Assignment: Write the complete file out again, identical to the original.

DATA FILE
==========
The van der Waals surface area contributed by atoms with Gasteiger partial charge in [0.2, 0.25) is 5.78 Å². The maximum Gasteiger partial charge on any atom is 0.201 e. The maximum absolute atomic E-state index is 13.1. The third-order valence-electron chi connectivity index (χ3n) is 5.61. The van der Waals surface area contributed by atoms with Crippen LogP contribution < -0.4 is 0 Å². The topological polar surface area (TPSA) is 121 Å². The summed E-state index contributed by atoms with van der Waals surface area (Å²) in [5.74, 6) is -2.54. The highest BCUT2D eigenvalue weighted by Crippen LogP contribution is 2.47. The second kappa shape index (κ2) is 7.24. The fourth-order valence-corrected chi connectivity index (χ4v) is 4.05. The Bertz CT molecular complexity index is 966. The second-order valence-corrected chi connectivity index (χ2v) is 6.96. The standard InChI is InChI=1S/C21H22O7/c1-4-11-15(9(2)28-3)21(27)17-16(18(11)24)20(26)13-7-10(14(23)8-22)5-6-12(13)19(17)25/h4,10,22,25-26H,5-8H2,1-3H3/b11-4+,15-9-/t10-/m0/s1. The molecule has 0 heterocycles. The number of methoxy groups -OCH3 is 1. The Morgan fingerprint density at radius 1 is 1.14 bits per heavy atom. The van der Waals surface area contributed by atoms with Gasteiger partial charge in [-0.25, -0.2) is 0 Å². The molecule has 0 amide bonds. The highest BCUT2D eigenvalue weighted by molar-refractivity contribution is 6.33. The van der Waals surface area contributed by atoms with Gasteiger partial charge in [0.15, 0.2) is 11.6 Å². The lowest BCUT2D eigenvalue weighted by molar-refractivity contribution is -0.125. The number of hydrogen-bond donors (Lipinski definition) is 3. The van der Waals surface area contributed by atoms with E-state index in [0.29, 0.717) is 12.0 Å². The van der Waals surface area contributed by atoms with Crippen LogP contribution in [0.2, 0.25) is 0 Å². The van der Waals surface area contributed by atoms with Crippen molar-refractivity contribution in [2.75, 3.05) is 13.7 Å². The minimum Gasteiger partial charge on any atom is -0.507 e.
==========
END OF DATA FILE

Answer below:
The van der Waals surface area contributed by atoms with Gasteiger partial charge in [0.2, 0.25) is 5.78 Å². The maximum Gasteiger partial charge on any atom is 0.201 e. The maximum absolute atomic E-state index is 13.1. The third-order valence-electron chi connectivity index (χ3n) is 5.61. The van der Waals surface area contributed by atoms with Crippen LogP contribution < -0.4 is 0 Å². The topological polar surface area (TPSA) is 121 Å². The summed E-state index contributed by atoms with van der Waals surface area (Å²) in [5.74, 6) is -2.54. The highest BCUT2D eigenvalue weighted by Crippen LogP contribution is 2.47. The second kappa shape index (κ2) is 7.24. The fourth-order valence-corrected chi connectivity index (χ4v) is 4.05. The Bertz CT molecular complexity index is 966. The second-order valence-corrected chi connectivity index (χ2v) is 6.96. The standard InChI is InChI=1S/C21H22O7/c1-4-11-15(9(2)28-3)21(27)17-16(18(11)24)20(26)13-7-10(14(23)8-22)5-6-12(13)19(17)25/h4,10,22,25-26H,5-8H2,1-3H3/b11-4+,15-9-/t10-/m0/s1. The molecule has 0 heterocycles. The number of methoxy groups -OCH3 is 1. The Morgan fingerprint density at radius 1 is 1.14 bits per heavy atom. The van der Waals surface area contributed by atoms with Gasteiger partial charge in [-0.25, -0.2) is 0 Å². The molecule has 0 amide bonds. The highest BCUT2D eigenvalue weighted by molar-refractivity contribution is 6.33. The van der Waals surface area contributed by atoms with Gasteiger partial charge in [0.15, 0.2) is 11.6 Å². The lowest BCUT2D eigenvalue weighted by molar-refractivity contribution is -0.125. The number of hydrogen-bond donors (Lipinski definition) is 3. The van der Waals surface area contributed by atoms with E-state index in [0.29, 0.717) is 12.0 Å². The van der Waals surface area contributed by atoms with Crippen LogP contribution in [0.2, 0.25) is 0 Å². The van der Waals surface area contributed by atoms with Crippen molar-refractivity contribution in [2.75, 3.05) is 13.7 Å². The minimum Gasteiger partial charge on any atom is -0.507 e.